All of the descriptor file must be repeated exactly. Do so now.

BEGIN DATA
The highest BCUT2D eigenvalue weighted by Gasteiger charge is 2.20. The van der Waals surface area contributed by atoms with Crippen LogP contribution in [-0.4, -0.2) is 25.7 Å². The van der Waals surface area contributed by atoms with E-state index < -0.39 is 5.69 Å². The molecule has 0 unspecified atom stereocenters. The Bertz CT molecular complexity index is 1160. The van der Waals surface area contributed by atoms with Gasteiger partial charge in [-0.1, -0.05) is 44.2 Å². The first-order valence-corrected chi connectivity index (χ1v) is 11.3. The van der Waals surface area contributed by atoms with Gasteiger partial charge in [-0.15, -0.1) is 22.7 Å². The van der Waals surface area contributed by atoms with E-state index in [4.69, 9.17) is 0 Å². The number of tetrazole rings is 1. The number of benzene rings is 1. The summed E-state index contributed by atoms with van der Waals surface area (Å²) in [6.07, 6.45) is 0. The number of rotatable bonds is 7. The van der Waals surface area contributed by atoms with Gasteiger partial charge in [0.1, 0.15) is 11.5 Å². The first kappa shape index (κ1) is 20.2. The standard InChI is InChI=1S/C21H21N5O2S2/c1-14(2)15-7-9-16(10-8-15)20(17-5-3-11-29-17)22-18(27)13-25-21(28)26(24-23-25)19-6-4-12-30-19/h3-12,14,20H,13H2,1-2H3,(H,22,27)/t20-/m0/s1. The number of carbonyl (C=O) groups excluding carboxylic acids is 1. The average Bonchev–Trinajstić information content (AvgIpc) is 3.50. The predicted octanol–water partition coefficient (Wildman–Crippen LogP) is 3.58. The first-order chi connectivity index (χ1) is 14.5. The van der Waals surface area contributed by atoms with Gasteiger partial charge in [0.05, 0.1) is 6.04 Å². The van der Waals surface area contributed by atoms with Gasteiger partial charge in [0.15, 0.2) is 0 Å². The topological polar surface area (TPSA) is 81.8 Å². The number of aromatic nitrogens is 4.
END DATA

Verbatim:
The highest BCUT2D eigenvalue weighted by Gasteiger charge is 2.20. The van der Waals surface area contributed by atoms with Crippen LogP contribution in [-0.4, -0.2) is 25.7 Å². The van der Waals surface area contributed by atoms with E-state index < -0.39 is 5.69 Å². The molecule has 0 unspecified atom stereocenters. The Bertz CT molecular complexity index is 1160. The van der Waals surface area contributed by atoms with Gasteiger partial charge in [-0.1, -0.05) is 44.2 Å². The first-order valence-corrected chi connectivity index (χ1v) is 11.3. The van der Waals surface area contributed by atoms with Gasteiger partial charge in [-0.15, -0.1) is 22.7 Å². The van der Waals surface area contributed by atoms with E-state index in [4.69, 9.17) is 0 Å². The number of tetrazole rings is 1. The number of benzene rings is 1. The summed E-state index contributed by atoms with van der Waals surface area (Å²) in [6.07, 6.45) is 0. The number of rotatable bonds is 7. The van der Waals surface area contributed by atoms with Gasteiger partial charge in [0.1, 0.15) is 11.5 Å². The first kappa shape index (κ1) is 20.2. The standard InChI is InChI=1S/C21H21N5O2S2/c1-14(2)15-7-9-16(10-8-15)20(17-5-3-11-29-17)22-18(27)13-25-21(28)26(24-23-25)19-6-4-12-30-19/h3-12,14,20H,13H2,1-2H3,(H,22,27)/t20-/m0/s1. The number of carbonyl (C=O) groups excluding carboxylic acids is 1. The average Bonchev–Trinajstić information content (AvgIpc) is 3.50. The predicted octanol–water partition coefficient (Wildman–Crippen LogP) is 3.58. The first-order chi connectivity index (χ1) is 14.5. The van der Waals surface area contributed by atoms with Gasteiger partial charge in [0.05, 0.1) is 6.04 Å². The van der Waals surface area contributed by atoms with Gasteiger partial charge in [0.15, 0.2) is 0 Å². The topological polar surface area (TPSA) is 81.8 Å². The number of aromatic nitrogens is 4.